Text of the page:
This one feels harsh but probably isn’t. I think people only watched the soundtrack because of the movie. Why am I saying this? Well, according to Box Office Mojo, the budget for soul food was $7.5 million, but it made around $44 million at the box office, which is a clear and runaway hit for a movie. I don’t even remember it being that big, but I do know I went to see it at a movie theater (probably Magic Johnson’s Theater at the Greenbriar Mall in Atlanta, RIP) and I remember it was full to crack. I also remember finally cutting the soundtrack because of the Outkast song “In Due Time” and the amazing video. But wait; turns out the soundtrack ended up being a monster; four songs ranked in the top 25 of the Billboard Hot R&B/Hip-Hop Charts! It’s something iconic right there. These four songs: “What About Us” by Total, “We’re Not Making Love No More” by Dru Hill, “I Care About You” by Milestone (more on this band) and “A Song for Mama” by Boyz II Men. – all ranked in the top 10 of the R&B charts. The soul food the soundtrack went multi-platinum. So it’s a bit of a tossup, but… maybe this soundtrack hits harder than the movie.
How many iconic stars are there?
This is where it gets so interesting. Here are the stars – in 1997 – of the film: Nia Long, Mekhi Phifer, Vanessa Williams and Vivica A. Fox. I think at that time the only person who was like A-list status was Vanessa Williams. Vivica was right about that after being Will Smith’s boo-thang in independence day and in one of the best films ever made, Disable it. Nia Long was coming off a series of Friday and love jonesthe latter which dropped earlier in 1997. By the time soul food fate, Mekhi’s biggest movie was the Spike Lee movie Watchmakersbut it was probably more of a cult classic than a great movie.
Meanwhile, this soundtrack features Boyz II Men (I mean, come on), Dru Hill, Outkast, K-Ci and JoJo Hailey (as part of the invented band Milestone that had real chart success), Total , Puffy, Lil Kim, Earth, Wind & Fire (although an old song), Xscape, Usher, Monica, etc. This soundtrack was actually a bit of a monster when I think about it. We could turn a corner here.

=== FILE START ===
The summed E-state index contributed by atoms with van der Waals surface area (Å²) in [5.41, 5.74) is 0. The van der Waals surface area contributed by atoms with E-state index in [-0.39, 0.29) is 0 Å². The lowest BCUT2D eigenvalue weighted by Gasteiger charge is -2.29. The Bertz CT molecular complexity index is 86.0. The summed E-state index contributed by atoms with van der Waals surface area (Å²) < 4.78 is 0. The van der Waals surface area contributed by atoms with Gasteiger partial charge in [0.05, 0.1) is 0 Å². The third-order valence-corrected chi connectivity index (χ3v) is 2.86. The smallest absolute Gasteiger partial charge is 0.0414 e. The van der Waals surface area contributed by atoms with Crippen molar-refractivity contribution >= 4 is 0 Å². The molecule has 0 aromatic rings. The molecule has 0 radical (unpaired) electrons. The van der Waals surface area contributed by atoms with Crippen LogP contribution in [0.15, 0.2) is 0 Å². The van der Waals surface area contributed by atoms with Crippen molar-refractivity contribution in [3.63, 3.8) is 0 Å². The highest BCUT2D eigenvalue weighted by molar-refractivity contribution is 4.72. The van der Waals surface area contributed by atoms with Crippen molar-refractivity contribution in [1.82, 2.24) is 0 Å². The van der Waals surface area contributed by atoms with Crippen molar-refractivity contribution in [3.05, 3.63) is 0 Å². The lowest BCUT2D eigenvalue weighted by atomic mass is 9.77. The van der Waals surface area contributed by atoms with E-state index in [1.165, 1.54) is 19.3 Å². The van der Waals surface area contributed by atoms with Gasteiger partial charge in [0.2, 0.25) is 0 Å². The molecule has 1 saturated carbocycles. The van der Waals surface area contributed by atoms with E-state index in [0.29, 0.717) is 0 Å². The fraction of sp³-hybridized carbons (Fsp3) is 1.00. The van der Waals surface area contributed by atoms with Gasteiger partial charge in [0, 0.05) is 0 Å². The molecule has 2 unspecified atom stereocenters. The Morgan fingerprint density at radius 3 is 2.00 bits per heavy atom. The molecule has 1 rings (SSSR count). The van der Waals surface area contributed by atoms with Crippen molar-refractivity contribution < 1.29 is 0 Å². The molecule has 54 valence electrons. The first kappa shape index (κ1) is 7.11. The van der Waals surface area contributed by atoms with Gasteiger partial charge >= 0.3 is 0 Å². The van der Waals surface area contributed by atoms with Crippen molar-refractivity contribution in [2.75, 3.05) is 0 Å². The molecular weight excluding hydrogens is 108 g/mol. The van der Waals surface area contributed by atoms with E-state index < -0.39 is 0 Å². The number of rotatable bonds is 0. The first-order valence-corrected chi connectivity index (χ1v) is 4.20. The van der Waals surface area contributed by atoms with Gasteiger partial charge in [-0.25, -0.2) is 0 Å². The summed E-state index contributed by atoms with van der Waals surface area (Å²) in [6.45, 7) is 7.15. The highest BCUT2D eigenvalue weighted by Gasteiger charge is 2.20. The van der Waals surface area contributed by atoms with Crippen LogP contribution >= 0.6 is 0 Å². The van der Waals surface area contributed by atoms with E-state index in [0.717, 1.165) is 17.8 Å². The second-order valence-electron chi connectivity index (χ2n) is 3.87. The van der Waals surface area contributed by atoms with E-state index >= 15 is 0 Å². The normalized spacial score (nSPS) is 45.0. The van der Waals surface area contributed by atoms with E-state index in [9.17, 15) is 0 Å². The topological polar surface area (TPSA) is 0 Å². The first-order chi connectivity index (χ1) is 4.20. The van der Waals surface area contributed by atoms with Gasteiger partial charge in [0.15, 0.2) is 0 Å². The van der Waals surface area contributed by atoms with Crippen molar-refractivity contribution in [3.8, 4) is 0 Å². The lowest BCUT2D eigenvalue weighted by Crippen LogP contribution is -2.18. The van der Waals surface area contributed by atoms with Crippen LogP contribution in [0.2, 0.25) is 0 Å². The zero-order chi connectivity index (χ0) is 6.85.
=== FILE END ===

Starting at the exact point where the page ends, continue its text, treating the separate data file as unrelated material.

What is the greatest moment?
The soundtrack’s biggest moment is the Boyz II Men song, “A Song for Mama,” the Babyface-penned jam that set the tone for the film. And he atomic bombed. It was everywhere for a while. But it was also the case of “We don’t make love anymore” by Dru Hill. Rap City kept Outkast’s “In Due Time” in constant rotation. There were some really big moments on this soundtrack, but Boyz II Men kicked in the door, waving the four-four.
There were a few pivotal moments in the film. The infamous fire scene that ended up making them millionaires, but made some things right. The famous scene of Teri’s (Vanessa Williams) husband Miles (Michael Beach) cheating on her with his cousin Faith (Gina Ravera). In fact, the fact that since 1997 cousins named Faith have not been allowed to spend the night in people’s homes could make this a pantheon-level moment of film noir. So I think the movie should win here; I’m not even sure the Boyz II Men song is the first song people would mention from this soundtrack. Meanwhile, Cousin Faith.
What remained most culturally relevant?
Please see above re: Cousin Faith. I think her and this case are the most lasting legacies of the film. The soundtrack was obviously a winner, but man, again, if you say Cousin Faith in a room full of black people old enough to have seen that movie, you get some very dirty looks.
Well, thanks to a cheating cousin, the movie edged out the soundtrack 3-2. I actually thought the soundtrack might release it this time, but no luck.
Kudos to Soul Food Sundays which are like Big Mama’s, mayne.
Panama Jackson is a columnist at the Grio. He writes very dark things and drinks very dark liquors, and is rather classy for a lightweight guy. His greatest accomplishment to date coincides with his darkest accomplishment to date in that he received a phone call from Oprah Winfrey after reading one of her articles (the most important), but he didn’t. Didn’t answer the phone because the caller ID said “Unknown” (Blackest).
Be sure to check out the Dear Culture podcast every Thursday on Grio’s Black Podcast Network, where I’ll host some of the most black conversations known to mankind. You might not leave the conversation with an Afro, but you’ll definitely be looking for your Afro Sheen! Listen to Dear Culture on TheGrio app; Download here.